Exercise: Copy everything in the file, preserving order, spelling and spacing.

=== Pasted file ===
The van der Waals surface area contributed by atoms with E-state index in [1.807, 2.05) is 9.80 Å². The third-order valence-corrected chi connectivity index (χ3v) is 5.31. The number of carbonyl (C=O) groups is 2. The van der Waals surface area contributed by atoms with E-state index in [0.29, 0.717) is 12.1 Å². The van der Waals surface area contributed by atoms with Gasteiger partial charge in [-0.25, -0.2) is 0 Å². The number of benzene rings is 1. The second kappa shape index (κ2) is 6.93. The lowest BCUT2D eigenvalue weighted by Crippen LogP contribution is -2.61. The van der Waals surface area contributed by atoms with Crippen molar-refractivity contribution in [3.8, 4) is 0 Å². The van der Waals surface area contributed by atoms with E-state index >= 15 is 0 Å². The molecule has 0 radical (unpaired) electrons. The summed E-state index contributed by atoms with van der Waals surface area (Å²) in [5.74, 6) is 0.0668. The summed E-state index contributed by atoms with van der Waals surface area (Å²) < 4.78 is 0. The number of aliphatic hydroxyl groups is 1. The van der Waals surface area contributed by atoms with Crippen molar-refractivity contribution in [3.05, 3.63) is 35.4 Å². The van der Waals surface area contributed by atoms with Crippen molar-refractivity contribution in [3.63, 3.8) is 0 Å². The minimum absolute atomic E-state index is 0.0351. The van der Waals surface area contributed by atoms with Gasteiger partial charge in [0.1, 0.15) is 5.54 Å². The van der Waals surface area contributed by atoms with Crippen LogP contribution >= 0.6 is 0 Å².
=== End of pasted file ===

The van der Waals surface area contributed by atoms with E-state index in [1.807, 2.05) is 9.80 Å². The third-order valence-corrected chi connectivity index (χ3v) is 5.31. The number of carbonyl (C=O) groups is 2. The van der Waals surface area contributed by atoms with E-state index in [0.29, 0.717) is 12.1 Å². The van der Waals surface area contributed by atoms with Gasteiger partial charge in [-0.25, -0.2) is 0 Å². The number of benzene rings is 1. The second kappa shape index (κ2) is 6.93. The lowest BCUT2D eigenvalue weighted by Crippen LogP contribution is -2.61. The van der Waals surface area contributed by atoms with Crippen molar-refractivity contribution in [3.8, 4) is 0 Å². The van der Waals surface area contributed by atoms with E-state index >= 15 is 0 Å². The molecule has 0 radical (unpaired) electrons. The summed E-state index contributed by atoms with van der Waals surface area (Å²) in [5.74, 6) is 0.0668. The summed E-state index contributed by atoms with van der Waals surface area (Å²) < 4.78 is 0. The number of aliphatic hydroxyl groups is 1. The van der Waals surface area contributed by atoms with Crippen molar-refractivity contribution in [3.05, 3.63) is 35.4 Å². The van der Waals surface area contributed by atoms with Crippen molar-refractivity contribution in [3.63, 3.8) is 0 Å². The minimum absolute atomic E-state index is 0.0351. The van der Waals surface area contributed by atoms with Gasteiger partial charge in [0.1, 0.15) is 5.54 Å². The van der Waals surface area contributed by atoms with Crippen LogP contribution >= 0.6 is 0 Å².